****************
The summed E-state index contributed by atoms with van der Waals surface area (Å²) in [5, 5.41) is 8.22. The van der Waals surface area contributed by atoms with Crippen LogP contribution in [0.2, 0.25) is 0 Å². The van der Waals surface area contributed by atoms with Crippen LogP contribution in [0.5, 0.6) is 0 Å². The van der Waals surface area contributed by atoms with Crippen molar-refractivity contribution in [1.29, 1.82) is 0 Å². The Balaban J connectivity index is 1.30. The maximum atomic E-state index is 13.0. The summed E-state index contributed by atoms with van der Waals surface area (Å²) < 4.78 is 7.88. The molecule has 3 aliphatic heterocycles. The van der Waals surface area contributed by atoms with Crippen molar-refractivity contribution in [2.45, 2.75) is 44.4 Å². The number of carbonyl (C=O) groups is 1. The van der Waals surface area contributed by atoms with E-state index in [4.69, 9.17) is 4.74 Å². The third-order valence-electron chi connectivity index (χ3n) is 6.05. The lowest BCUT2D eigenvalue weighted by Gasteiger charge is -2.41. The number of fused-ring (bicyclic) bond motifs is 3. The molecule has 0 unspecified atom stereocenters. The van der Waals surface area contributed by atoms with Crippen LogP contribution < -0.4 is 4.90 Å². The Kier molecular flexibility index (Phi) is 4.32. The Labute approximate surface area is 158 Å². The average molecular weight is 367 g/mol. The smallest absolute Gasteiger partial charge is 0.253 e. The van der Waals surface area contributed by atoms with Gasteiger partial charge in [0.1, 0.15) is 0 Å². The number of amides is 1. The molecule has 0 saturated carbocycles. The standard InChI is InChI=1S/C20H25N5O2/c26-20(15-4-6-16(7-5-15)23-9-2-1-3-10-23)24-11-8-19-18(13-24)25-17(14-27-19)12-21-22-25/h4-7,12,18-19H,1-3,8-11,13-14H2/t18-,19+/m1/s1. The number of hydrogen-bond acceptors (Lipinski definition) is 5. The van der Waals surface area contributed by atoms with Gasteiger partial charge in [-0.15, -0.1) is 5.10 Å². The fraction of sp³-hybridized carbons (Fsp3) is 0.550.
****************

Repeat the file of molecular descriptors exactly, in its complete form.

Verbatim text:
The summed E-state index contributed by atoms with van der Waals surface area (Å²) in [5, 5.41) is 8.22. The van der Waals surface area contributed by atoms with Crippen LogP contribution in [0.2, 0.25) is 0 Å². The van der Waals surface area contributed by atoms with Crippen LogP contribution in [0.5, 0.6) is 0 Å². The van der Waals surface area contributed by atoms with Crippen molar-refractivity contribution in [1.29, 1.82) is 0 Å². The Balaban J connectivity index is 1.30. The maximum atomic E-state index is 13.0. The summed E-state index contributed by atoms with van der Waals surface area (Å²) < 4.78 is 7.88. The molecule has 3 aliphatic heterocycles. The van der Waals surface area contributed by atoms with Crippen molar-refractivity contribution in [2.45, 2.75) is 44.4 Å². The number of carbonyl (C=O) groups is 1. The van der Waals surface area contributed by atoms with E-state index in [4.69, 9.17) is 4.74 Å². The third-order valence-electron chi connectivity index (χ3n) is 6.05. The lowest BCUT2D eigenvalue weighted by Gasteiger charge is -2.41. The number of fused-ring (bicyclic) bond motifs is 3. The molecule has 0 unspecified atom stereocenters. The van der Waals surface area contributed by atoms with Crippen LogP contribution < -0.4 is 4.90 Å². The Kier molecular flexibility index (Phi) is 4.32. The Labute approximate surface area is 158 Å². The average molecular weight is 367 g/mol. The smallest absolute Gasteiger partial charge is 0.253 e. The van der Waals surface area contributed by atoms with Gasteiger partial charge in [0.1, 0.15) is 0 Å². The number of amides is 1. The molecule has 0 saturated carbocycles. The standard InChI is InChI=1S/C20H25N5O2/c26-20(15-4-6-16(7-5-15)23-9-2-1-3-10-23)24-11-8-19-18(13-24)25-17(14-27-19)12-21-22-25/h4-7,12,18-19H,1-3,8-11,13-14H2/t18-,19+/m1/s1. The number of hydrogen-bond acceptors (Lipinski definition) is 5. The van der Waals surface area contributed by atoms with Gasteiger partial charge in [-0.15, -0.1) is 5.10 Å². The fraction of sp³-hybridized carbons (Fsp3) is 0.550.